During the rest of the 1980s, Toulouse were the dominant team, winning the championship in 1985, 1986 and 1989. Toulon won in 1987, Agen won in 1988; the first match of the 1990s went into extra time, as the Racing Club de France defeated Agen, winning their first championship since 1959. Bègles, Toulon and Toulouse would win the following finals; the 1990s saw the game of rugby union go professional following the 1995 Rugby World Cup in South Africa. This led to the establishment of the European Heineken Cup. Including their 1994 victory, Toulouse won four championships in succession. For the 1998 season, the final was moved to the newly constructed Stade de France, the new national stadium; the final, played in front of 78,000, saw Stade Français win their first championship since 1908. The competition saw an enormous rise in popularity in 2005–06, with attendance rising to an average of 9,600, up by 25% from 2004–05, nu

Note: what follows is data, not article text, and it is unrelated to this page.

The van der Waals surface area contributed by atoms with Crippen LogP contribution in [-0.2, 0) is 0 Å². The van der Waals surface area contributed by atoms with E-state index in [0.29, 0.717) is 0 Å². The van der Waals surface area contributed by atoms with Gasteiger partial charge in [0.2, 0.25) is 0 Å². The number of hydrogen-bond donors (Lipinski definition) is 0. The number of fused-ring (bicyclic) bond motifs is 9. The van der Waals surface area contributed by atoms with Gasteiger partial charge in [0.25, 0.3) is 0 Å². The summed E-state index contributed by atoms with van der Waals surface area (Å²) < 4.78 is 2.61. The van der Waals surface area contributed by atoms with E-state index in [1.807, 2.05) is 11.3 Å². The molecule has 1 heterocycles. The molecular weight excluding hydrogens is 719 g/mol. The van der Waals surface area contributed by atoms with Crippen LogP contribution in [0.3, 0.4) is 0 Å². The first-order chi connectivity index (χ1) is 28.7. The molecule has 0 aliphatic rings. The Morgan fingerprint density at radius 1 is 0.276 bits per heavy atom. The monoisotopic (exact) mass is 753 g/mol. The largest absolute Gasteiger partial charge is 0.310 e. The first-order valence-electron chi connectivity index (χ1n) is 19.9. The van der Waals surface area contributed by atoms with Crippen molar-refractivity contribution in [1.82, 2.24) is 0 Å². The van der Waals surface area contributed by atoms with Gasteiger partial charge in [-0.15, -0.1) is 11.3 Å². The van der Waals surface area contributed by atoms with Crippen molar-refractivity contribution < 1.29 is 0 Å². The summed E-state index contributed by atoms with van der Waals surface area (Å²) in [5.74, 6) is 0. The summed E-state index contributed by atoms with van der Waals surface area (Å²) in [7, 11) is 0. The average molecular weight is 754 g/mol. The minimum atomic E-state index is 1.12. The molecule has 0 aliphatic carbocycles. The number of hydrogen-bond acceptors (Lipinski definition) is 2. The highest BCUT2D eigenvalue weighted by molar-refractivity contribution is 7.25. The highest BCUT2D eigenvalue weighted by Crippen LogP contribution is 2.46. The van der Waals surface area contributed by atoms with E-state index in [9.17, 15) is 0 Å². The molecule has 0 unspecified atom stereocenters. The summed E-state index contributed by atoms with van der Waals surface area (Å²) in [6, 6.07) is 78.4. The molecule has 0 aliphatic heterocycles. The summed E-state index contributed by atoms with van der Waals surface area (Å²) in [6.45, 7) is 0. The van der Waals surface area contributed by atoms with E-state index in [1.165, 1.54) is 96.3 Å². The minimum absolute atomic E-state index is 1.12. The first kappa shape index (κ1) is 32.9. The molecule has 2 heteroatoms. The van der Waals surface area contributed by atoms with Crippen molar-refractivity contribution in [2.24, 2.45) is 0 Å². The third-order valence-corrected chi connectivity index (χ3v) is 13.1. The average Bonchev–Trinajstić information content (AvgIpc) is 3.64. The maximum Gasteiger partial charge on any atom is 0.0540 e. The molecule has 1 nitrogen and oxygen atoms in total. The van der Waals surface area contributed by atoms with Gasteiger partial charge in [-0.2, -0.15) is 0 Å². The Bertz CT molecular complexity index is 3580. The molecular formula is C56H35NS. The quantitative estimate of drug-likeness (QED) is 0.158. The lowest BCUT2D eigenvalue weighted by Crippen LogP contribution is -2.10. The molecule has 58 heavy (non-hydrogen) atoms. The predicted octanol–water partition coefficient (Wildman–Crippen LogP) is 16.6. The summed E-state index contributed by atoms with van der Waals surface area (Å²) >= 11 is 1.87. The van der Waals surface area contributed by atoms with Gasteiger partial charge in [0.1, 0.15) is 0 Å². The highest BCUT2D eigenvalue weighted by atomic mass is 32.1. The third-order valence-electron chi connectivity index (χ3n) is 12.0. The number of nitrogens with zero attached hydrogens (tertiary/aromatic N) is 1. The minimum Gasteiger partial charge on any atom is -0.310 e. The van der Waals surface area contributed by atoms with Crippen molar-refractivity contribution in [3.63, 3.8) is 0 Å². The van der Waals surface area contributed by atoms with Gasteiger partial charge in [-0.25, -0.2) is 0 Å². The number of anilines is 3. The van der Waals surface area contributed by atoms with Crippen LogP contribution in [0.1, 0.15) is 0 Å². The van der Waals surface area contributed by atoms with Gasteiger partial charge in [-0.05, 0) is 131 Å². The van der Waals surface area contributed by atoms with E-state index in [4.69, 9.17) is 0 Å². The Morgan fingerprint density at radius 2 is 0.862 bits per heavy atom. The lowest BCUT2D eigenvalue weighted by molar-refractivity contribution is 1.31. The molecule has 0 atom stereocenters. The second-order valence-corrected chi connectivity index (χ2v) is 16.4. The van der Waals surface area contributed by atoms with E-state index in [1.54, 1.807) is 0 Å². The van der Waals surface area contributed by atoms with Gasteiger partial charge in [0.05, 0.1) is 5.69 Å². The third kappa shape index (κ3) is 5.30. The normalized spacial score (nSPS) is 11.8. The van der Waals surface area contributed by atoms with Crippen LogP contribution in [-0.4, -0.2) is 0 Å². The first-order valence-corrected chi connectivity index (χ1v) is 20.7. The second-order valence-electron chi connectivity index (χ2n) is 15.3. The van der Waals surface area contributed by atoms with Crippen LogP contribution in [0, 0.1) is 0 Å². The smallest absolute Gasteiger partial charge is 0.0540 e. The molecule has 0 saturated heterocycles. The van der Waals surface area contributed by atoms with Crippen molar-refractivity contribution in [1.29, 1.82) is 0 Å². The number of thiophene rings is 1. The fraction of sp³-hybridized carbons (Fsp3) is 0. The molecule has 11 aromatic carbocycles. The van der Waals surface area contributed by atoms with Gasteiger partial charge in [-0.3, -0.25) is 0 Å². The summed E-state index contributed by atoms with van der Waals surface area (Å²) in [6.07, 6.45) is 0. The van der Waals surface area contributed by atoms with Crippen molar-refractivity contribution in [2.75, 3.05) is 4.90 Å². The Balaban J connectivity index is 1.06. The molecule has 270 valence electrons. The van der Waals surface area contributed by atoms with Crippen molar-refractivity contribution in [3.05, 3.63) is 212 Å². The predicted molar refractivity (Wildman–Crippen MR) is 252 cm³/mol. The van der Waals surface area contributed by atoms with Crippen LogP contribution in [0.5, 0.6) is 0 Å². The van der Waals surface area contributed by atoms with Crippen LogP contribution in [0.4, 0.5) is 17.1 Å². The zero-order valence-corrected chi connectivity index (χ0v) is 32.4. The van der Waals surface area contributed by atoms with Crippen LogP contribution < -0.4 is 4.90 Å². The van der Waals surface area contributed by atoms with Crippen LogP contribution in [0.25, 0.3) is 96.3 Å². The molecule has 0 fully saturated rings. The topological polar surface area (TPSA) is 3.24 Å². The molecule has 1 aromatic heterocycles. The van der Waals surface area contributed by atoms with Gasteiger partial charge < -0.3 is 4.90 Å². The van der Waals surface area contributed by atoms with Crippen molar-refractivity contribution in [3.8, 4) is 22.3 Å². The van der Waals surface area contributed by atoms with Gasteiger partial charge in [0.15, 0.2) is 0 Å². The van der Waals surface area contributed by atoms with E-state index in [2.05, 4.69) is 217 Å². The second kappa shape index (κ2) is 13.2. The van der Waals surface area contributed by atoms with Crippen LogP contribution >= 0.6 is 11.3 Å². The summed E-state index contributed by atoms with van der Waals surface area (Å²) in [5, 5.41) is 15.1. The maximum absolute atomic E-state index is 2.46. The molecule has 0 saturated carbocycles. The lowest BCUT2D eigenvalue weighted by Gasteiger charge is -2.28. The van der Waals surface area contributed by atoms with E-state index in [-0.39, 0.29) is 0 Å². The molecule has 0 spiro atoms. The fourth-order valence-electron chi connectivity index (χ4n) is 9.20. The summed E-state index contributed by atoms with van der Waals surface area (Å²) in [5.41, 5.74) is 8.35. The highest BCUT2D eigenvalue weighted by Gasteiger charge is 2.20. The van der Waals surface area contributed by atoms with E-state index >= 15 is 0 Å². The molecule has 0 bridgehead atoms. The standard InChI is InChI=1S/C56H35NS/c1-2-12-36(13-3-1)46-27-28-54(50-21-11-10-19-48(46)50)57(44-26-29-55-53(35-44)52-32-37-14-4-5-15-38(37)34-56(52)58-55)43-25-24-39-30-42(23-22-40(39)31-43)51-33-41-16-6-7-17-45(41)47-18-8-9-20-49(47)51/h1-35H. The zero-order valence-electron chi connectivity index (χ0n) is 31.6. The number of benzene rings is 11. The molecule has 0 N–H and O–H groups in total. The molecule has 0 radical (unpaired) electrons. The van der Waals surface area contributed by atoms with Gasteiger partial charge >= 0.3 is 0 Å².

Rugby league football is a full-contact sport played by two teams of thirteen players on a rectangular field. One of the two codes of rugby, it originated in Northern England in 1895 as a split from the Rugby Football Union over the issue of payments to players, its rules progressively changed with the aim of producing a faster, more entertaining game for spectators. In rugby league, points are scored by carrying the ball and touching it to the ground beyond the opposing team's goal line; the opposing team attempts to stop the attacking side scoring points by tackling the player carrying the ball. In addition to tries, points can be scored by kicking goals. After each try, the scoring team gains a free kick to try at goal with a conversion for further points. Kicks at goal may be awarded for penalties, field goals can be attempted at any time. Rugby league is the national sport of Papua New Guinea, is a popular sport in Northern England, the states of Queensland and New South Wales in Australia, South Auckland in New Zealand, southwest France and Lebanon.